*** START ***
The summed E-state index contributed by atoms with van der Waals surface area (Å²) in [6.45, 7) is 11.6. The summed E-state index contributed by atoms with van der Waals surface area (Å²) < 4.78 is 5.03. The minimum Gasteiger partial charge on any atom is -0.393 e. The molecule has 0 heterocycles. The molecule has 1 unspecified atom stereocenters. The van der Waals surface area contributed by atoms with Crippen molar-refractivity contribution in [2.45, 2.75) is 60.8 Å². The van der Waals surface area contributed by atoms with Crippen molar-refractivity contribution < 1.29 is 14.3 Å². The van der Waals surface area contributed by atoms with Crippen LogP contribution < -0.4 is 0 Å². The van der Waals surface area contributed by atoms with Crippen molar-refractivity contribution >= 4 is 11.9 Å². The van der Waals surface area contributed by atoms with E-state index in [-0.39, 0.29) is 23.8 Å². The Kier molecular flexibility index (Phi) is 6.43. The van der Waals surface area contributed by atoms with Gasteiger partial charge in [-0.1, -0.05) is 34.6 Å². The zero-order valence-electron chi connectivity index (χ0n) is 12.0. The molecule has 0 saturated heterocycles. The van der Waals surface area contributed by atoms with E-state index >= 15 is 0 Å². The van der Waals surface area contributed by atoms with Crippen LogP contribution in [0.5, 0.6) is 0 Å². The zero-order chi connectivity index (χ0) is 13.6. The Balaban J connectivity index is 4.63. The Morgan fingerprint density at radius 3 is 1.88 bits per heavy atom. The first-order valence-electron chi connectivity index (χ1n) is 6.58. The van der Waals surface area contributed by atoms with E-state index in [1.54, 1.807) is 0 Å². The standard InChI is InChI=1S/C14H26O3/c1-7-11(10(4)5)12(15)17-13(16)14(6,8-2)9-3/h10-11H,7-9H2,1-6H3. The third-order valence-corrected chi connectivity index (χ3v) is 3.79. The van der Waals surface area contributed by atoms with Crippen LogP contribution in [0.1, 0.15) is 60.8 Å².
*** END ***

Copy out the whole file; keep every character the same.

The summed E-state index contributed by atoms with van der Waals surface area (Å²) in [6.45, 7) is 11.6. The summed E-state index contributed by atoms with van der Waals surface area (Å²) < 4.78 is 5.03. The minimum Gasteiger partial charge on any atom is -0.393 e. The molecule has 0 heterocycles. The molecule has 1 unspecified atom stereocenters. The van der Waals surface area contributed by atoms with Crippen molar-refractivity contribution in [2.45, 2.75) is 60.8 Å². The van der Waals surface area contributed by atoms with Crippen molar-refractivity contribution < 1.29 is 14.3 Å². The van der Waals surface area contributed by atoms with Crippen LogP contribution < -0.4 is 0 Å². The van der Waals surface area contributed by atoms with Crippen molar-refractivity contribution >= 4 is 11.9 Å². The van der Waals surface area contributed by atoms with E-state index in [-0.39, 0.29) is 23.8 Å². The Kier molecular flexibility index (Phi) is 6.43. The van der Waals surface area contributed by atoms with Gasteiger partial charge in [-0.1, -0.05) is 34.6 Å². The zero-order valence-electron chi connectivity index (χ0n) is 12.0. The molecule has 0 saturated heterocycles. The van der Waals surface area contributed by atoms with E-state index >= 15 is 0 Å². The van der Waals surface area contributed by atoms with Crippen LogP contribution in [0.5, 0.6) is 0 Å². The zero-order chi connectivity index (χ0) is 13.6. The Balaban J connectivity index is 4.63. The Morgan fingerprint density at radius 3 is 1.88 bits per heavy atom. The first-order valence-electron chi connectivity index (χ1n) is 6.58. The van der Waals surface area contributed by atoms with E-state index in [1.54, 1.807) is 0 Å². The standard InChI is InChI=1S/C14H26O3/c1-7-11(10(4)5)12(15)17-13(16)14(6,8-2)9-3/h10-11H,7-9H2,1-6H3. The third-order valence-corrected chi connectivity index (χ3v) is 3.79. The van der Waals surface area contributed by atoms with Crippen LogP contribution in [0.1, 0.15) is 60.8 Å².